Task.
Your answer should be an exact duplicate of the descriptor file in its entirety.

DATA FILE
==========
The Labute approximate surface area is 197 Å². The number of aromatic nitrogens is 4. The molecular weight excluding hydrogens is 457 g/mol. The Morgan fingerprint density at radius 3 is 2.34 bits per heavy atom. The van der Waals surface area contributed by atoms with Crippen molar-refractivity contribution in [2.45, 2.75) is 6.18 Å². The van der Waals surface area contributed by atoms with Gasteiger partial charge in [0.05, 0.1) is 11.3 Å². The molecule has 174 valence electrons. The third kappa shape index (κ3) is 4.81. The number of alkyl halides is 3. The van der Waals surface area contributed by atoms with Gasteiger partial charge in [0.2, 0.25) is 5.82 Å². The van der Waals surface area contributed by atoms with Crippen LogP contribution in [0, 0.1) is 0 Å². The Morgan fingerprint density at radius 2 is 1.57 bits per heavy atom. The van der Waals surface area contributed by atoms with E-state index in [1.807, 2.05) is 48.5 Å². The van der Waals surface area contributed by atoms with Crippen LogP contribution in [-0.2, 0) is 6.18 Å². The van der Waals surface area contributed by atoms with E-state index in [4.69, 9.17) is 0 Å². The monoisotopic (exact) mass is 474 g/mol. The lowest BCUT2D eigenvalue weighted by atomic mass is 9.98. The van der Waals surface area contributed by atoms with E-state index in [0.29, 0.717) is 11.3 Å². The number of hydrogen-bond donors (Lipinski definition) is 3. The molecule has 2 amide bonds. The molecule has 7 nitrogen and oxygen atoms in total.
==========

The Labute approximate surface area is 197 Å². The number of aromatic nitrogens is 4. The molecular weight excluding hydrogens is 457 g/mol. The Morgan fingerprint density at radius 3 is 2.34 bits per heavy atom. The van der Waals surface area contributed by atoms with Crippen molar-refractivity contribution in [2.45, 2.75) is 6.18 Å². The van der Waals surface area contributed by atoms with Gasteiger partial charge in [0.05, 0.1) is 11.3 Å². The molecule has 174 valence electrons. The third kappa shape index (κ3) is 4.81. The number of alkyl halides is 3. The van der Waals surface area contributed by atoms with Gasteiger partial charge in [0.2, 0.25) is 5.82 Å². The van der Waals surface area contributed by atoms with Crippen LogP contribution in [0, 0.1) is 0 Å². The Morgan fingerprint density at radius 2 is 1.57 bits per heavy atom. The van der Waals surface area contributed by atoms with E-state index in [1.807, 2.05) is 48.5 Å². The van der Waals surface area contributed by atoms with Crippen LogP contribution in [-0.2, 0) is 6.18 Å². The van der Waals surface area contributed by atoms with E-state index in [4.69, 9.17) is 0 Å². The monoisotopic (exact) mass is 474 g/mol. The lowest BCUT2D eigenvalue weighted by atomic mass is 9.98. The van der Waals surface area contributed by atoms with E-state index in [0.29, 0.717) is 11.3 Å². The number of hydrogen-bond donors (Lipinski definition) is 3. The molecule has 2 amide bonds. The molecule has 7 nitrogen and oxygen atoms in total.